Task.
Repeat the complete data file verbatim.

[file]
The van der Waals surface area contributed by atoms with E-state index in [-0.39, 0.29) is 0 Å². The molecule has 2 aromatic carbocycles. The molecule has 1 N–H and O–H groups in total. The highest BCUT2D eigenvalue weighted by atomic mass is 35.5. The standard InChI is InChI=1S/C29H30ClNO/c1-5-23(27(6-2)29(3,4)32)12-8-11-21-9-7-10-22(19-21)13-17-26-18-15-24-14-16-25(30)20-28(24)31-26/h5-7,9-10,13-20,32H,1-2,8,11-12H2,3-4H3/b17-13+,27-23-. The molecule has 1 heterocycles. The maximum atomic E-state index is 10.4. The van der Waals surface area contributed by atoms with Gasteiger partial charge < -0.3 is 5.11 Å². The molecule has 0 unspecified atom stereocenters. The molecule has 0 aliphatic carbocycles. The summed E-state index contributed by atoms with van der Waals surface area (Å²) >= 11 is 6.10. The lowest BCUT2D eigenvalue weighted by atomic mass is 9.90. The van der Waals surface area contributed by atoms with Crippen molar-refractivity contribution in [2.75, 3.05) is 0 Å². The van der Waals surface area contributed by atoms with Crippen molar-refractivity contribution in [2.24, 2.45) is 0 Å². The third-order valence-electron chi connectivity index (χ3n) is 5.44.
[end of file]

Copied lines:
The van der Waals surface area contributed by atoms with E-state index in [-0.39, 0.29) is 0 Å². The molecule has 2 aromatic carbocycles. The molecule has 1 N–H and O–H groups in total. The highest BCUT2D eigenvalue weighted by atomic mass is 35.5. The standard InChI is InChI=1S/C29H30ClNO/c1-5-23(27(6-2)29(3,4)32)12-8-11-21-9-7-10-22(19-21)13-17-26-18-15-24-14-16-25(30)20-28(24)31-26/h5-7,9-10,13-20,32H,1-2,8,11-12H2,3-4H3/b17-13+,27-23-. The molecule has 1 heterocycles. The maximum atomic E-state index is 10.4. The van der Waals surface area contributed by atoms with Gasteiger partial charge < -0.3 is 5.11 Å². The molecule has 0 unspecified atom stereocenters. The molecule has 0 aliphatic carbocycles. The summed E-state index contributed by atoms with van der Waals surface area (Å²) >= 11 is 6.10. The lowest BCUT2D eigenvalue weighted by atomic mass is 9.90. The van der Waals surface area contributed by atoms with Crippen molar-refractivity contribution in [2.75, 3.05) is 0 Å². The van der Waals surface area contributed by atoms with Crippen molar-refractivity contribution in [2.24, 2.45) is 0 Å². The third-order valence-electron chi connectivity index (χ3n) is 5.44.